A4xx Geometry Shaders

Ilia Mirkin edited this page Nov 3, 2015 · 10 revisions

Overview

A4xx introduces geometry shader support. As a brief reminder, an OpenGL geometry shader receives fully assembled primitives (up to 6 vertices for the adjacency variants), and outputs any number of primitives (including 0), with a limit of up to N vertices (implementation-dependent). The output primitives can be points, line strips, or triangle strips. Cutting a primitive will effectively restart it (using EndPrimitive()). The shader can supply any number of per-vertex varyings, as well as some per-primitive varyings like gl_PrimitiveID, gl_Layer, and gl_ViewportIndex.

More advanced geometry shaders, available with ARB_gpu_shader5 and in part its ES cousin, OES_gpu_shader5 allow instancing, whereby a single geometry shader will have up to N parallel executions, differentiated with gl_InvocationID, as well as multi-stream transform feedback, whereby a particular vertex and its associated varyings are fed into one or another stream. Note that only stream 0 is passed on for rasterization, and this (multi-stream TF) can only be done with points primitives.

Unlike other GPU families, A4xx doesn't have actual support for emitting multiple vertices, splitting primitives, etc from within the shader. It functions by invoking the geometry shader multiple times until it executes a kill instruction, at which point that "invocation" is considered to be over.

Sadly this doesn't map nicely onto how OpenGL expresses geometry shaders, so significant shenanigans have to occur in order to rewrite them efficiently. However an inefficient implementation might just count the number of emitted vertices, and run through all the code until the right one is hit. In other words, one might implement EmitVertex() and EndPrimitive() like

int n = 0;
int prim_info = 0;
void EmitVertex() {
   prim_info |= gl_Layer << 7; // and maybe |= gl_ViewportIndex << 3
   if (n == TheVertexForThisExecution)
      exit();
   n++;
   prim_info = 0;
}
void EndPrimitive() { prim_info = 4; }

Inputs

  • r0.x -- Presumably this is configurable via some register, but I've been unable to get the RA to assign it to anything else, so no idea which bitfield to look in. This value contains a bitfield:
    • Bits 0:4 : primitive offset in buffer
    • Bits 10:14 : gl_InvocationID
    • Bits 15:24 : The vertex whose outputs we are currently computing
  • r0.y -- gl_PrimitiveIDIn

Incoming vertex values are accessed using the ldlw instruction. The exact address is computed with, for example,

0005[62018003x_10309024x] mad.u24 r0.w, c9.x, (r)r0.w, c12.x
0013[c286000bx_0480c001x] ldlw.u32 r2.w, l[r0.w], 4

c9.x contains 0xc0, r0.w is the bits 0:4 value, and c12.x is 0x80. This particular example was reading all 4 components of the 3rd vertex's gl_Position.

Vertex data is laid out in the space accessed by ldlw sequentially. A particular vertex attribute forms a group of the N vertices in the input primitive, and it appears that the baseline quantity is 0x40 for "no" attributes (i.e. just position and probably others). So the layout is as follows for triangle inputs:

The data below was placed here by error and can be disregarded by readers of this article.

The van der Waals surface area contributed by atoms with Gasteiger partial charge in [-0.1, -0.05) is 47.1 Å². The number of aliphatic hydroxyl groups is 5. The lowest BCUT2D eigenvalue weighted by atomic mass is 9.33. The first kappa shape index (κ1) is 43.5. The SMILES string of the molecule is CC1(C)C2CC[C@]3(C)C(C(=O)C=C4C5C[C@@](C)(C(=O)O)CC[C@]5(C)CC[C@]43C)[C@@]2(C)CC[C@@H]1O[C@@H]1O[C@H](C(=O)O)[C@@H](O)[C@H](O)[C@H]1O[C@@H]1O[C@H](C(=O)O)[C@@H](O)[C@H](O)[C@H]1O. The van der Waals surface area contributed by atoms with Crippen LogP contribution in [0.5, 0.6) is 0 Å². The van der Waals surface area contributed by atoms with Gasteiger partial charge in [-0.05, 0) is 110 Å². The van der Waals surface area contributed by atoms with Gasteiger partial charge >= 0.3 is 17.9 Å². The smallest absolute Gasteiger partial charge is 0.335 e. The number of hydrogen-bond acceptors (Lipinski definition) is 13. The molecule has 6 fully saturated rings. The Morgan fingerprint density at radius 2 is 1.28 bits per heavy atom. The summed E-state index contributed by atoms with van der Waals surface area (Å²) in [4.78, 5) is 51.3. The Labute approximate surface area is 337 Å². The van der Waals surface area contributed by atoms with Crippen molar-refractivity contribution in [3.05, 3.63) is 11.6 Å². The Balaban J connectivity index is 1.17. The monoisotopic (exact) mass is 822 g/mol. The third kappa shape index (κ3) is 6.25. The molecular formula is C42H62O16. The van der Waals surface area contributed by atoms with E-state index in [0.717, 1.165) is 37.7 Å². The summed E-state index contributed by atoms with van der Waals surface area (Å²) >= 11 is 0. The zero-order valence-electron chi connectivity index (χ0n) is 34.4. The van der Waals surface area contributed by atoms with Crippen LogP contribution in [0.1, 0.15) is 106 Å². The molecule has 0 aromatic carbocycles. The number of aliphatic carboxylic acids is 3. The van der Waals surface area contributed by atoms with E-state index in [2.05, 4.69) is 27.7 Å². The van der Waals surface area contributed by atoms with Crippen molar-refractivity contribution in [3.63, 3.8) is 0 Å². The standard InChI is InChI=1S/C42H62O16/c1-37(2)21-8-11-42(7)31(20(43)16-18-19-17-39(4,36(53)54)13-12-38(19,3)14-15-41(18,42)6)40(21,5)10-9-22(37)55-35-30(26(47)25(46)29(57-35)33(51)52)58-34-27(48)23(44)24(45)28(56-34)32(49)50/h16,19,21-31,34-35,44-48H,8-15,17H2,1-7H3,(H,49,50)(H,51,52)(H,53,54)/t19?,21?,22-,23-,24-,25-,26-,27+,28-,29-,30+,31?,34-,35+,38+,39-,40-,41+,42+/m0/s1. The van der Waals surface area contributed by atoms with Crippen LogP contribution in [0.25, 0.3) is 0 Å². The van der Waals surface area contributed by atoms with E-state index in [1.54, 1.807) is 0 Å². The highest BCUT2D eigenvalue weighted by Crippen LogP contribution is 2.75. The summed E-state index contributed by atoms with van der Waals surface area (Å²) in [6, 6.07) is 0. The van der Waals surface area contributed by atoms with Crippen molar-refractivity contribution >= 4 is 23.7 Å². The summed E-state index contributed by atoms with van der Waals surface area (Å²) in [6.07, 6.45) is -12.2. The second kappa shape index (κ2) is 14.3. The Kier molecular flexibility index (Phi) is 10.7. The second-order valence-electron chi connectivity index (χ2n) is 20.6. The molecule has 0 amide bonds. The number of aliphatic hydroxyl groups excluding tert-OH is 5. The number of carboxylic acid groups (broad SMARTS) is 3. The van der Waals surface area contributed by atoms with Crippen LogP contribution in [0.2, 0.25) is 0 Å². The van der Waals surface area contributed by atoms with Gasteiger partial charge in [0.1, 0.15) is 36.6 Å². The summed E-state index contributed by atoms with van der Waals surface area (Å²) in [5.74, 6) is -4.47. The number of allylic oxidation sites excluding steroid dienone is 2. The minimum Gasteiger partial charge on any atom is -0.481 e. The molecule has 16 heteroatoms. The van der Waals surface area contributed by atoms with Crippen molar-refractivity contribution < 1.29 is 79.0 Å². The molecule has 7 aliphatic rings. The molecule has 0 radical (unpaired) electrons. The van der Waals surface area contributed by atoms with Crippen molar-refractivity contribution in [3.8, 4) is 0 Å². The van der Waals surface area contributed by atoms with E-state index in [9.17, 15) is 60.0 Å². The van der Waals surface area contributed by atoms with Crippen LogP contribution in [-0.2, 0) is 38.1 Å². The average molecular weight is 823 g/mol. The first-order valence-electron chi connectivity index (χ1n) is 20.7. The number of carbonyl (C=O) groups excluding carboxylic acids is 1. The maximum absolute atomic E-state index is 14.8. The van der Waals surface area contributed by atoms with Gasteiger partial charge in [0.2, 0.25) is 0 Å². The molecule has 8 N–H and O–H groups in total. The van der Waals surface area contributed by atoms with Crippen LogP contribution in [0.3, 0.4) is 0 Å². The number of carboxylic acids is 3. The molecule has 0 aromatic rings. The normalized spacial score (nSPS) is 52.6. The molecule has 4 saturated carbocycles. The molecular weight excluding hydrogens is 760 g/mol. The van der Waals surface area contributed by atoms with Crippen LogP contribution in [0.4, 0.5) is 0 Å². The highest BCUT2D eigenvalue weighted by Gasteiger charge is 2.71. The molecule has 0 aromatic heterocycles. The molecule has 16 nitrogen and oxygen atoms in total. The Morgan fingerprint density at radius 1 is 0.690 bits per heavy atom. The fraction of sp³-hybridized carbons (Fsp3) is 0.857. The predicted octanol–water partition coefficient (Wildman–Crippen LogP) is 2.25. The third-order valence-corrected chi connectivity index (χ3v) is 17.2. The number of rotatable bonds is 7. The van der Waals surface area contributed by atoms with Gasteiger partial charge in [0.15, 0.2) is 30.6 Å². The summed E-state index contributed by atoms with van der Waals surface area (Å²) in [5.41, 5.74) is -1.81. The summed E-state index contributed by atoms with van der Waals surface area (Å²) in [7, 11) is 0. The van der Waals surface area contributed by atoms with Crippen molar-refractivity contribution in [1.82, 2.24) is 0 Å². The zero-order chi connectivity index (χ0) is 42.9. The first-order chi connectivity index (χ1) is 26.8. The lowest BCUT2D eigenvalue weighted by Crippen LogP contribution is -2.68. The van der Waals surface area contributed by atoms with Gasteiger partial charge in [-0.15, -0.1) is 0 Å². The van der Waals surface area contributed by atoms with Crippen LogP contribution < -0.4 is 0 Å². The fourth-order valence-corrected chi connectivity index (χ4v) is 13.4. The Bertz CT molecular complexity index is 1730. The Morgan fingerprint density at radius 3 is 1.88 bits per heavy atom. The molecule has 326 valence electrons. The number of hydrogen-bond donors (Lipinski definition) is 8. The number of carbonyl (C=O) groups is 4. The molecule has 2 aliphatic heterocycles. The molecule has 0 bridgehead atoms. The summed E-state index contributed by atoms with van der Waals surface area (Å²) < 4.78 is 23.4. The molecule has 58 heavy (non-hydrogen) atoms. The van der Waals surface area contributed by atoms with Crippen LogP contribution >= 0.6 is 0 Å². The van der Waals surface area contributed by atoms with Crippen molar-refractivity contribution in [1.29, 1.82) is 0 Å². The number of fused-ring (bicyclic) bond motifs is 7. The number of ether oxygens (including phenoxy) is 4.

0x00: V1 pos, V2 pos, V3 pos
...
0xc0: V1 attr0, V2 attr0, V3 attr0
0xf0: V1 attr1, V2 attr1, V3 attr1
...

So as a result, in order to access a non-system attribute N in a primitive with V vertices for vertex v, you have to access it at 0x40 * V + N * 0x10 * V + v * 0x10. System vertices are laid out in per-vertex groups as:

0x00: gl_Position
0x10: gl_PointSize, ???
0x20: ???
0x30: ???

So the gl_Position of vertex v would be at 0x40 * v, while the gl_PointSize would be at 0x40 * v + 0x10. And of course the whole thing is offset by r0.x & 31 * primitive stride.

Outputs

A single geometry shader runthrough only produces a single vertex's worth of data, so it works very much like vertex shaders do. In addition to the general data, it can also output gl_PrimitiveID, gl_Layer, and gl_ViewportIndex (???) values, the latter 2 select which renderbuffer layer and viewport settings are used.

There is an output map for these, same as for VPC. In addition there are explicit registers specifying the position of the vertex as well as a primitive information register. This contains whether a new primitive should be started, the target layer, and probably viewport index. The layer starts at bit 7, the new primitive request value is 4. Speculation is the viewport index is at bit 3. In order for the fragment shader to receive any of these special values, they must be passed as a regular varying.

It also appears that the point size goes into the register following the primitive info register. However there's no additional indication that the point size is being provided.

Optimization

By using the EmitVertex implementation as above, each shader will execute O(n^2) times. This may be undesirable. However if the computation for data of vertex n+1 does not depend on the computation for data of vertex n, it should be possible to rewrite the shader with a switch statement. For example a shader that looks like

for (int i = 0; i < 3; i++) {
  gl_out[i].gl_Position = gl_in[i].gl_Position;
  EmitVertex();
}

it should be possible to rewrite it as

switch (TheVertexForThisExecution) {
case 0: gl_Position = gl_in[0].gl_Position; break;
case 1: gl_Position = gl_in[1].gl_Position; break;
case 2: gl_Position = gl_in[2].gl_Position; break;
}
if (TheVertexForThisExecution == 2) kill;

or even better as

gl_Position = gl_in[TheVertexForThisExecution].gl_Position;
if (TheVertexForThisExecution == 2) kill;